Who Can Make Decisions Related To Child Custody?
What Determines A Court’s Decision On Child Custody?
In Arizona, custody is now referred to as “legal decision-making authority.” The law lists various factors that a judge must consider – and make specific findings about – when determining to whom to award legal decision-making authority. These factors are things such as the past, present, and potential future relationship between the parent and the child; the interaction and interrelationship of the child with the child’s parents, siblings, and others; and the child’s adjustment to home, school, and community.
Custody cases also take into consideration the wishes of the child if the child is old enough to have a say in the matter; the mental and physical health of all individuals involved; which parent is more likely to allow frequent, meaningful, and continuing contact with the other parent; whether a parent is trying to delay the process or be obstructive; whether there has been domestic violence; whether there has been coercion or duress by either parent; and whether a child has been convicted of false reporting of child abuse or neglect. Of course, there are other factors as well.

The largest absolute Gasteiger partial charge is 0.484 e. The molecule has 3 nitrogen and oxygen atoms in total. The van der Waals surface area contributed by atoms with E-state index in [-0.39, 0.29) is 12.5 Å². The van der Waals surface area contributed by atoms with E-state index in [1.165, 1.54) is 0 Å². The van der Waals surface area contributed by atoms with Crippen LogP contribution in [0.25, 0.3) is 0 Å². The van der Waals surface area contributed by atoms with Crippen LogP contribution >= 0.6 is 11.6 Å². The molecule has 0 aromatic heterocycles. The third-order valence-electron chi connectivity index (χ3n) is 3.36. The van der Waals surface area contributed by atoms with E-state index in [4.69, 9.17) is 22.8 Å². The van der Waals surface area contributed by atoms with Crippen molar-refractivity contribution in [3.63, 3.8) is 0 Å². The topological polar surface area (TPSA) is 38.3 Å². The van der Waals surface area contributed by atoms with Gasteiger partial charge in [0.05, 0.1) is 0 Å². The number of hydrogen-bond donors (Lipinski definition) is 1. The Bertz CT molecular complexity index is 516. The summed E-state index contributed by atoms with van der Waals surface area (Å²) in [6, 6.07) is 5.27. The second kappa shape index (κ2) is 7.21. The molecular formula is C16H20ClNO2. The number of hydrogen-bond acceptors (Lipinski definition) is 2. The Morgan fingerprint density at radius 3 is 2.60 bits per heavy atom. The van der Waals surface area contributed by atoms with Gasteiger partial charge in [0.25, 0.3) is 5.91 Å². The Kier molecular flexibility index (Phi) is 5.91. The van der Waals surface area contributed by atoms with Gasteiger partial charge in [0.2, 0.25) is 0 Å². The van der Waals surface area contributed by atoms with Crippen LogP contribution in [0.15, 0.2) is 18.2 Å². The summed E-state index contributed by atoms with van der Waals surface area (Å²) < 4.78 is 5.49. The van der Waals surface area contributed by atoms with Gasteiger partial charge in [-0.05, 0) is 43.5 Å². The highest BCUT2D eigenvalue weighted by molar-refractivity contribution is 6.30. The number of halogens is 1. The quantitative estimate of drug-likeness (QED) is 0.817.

Essentially, the judge needs to consider any reasonable and relevant factor to what is in the best interest of the child. This gives the judge wide discretion. If a judge rules against you at trial, it is very hard to get the appellate courts to overturn that ruling. Appellate courts give wide discretion to the judge when it comes to awards of legal decision-making authority and parenting time. That is why it is so important to have good representation right from the beginning as it is generally hard to modify an original legal decision-making authority or parenting time order if nothing has really changed. You can’t just take another shot at it and use the same information that you used in the previous trial or hearing.
Another thing frequently seen in high-conflict cases is a custody evaluation. This is where a mental health expert does a full investigation and evaluation to determine who should have legal decision-making authority and how much parenting time each parent should have. Again, it is important to have a good attorney on your side during this process because the selection of the expert is critical. Some experts tend to be pro-mother. Others, but far fewer of them, tend to be pro-father. And then there are neutral ones, too.
It should be pointed out that there are two different kinds of legal decision-making authority. There is sole legal decision-making authority and joint legal decision-making authority. With sole legal decision-making authority, one parent gets to make all the major decisions in matters such as health, religion, education, personal care, etc., without having to discuss it with the other parent. This is becoming more of the exception than the rule nowadays.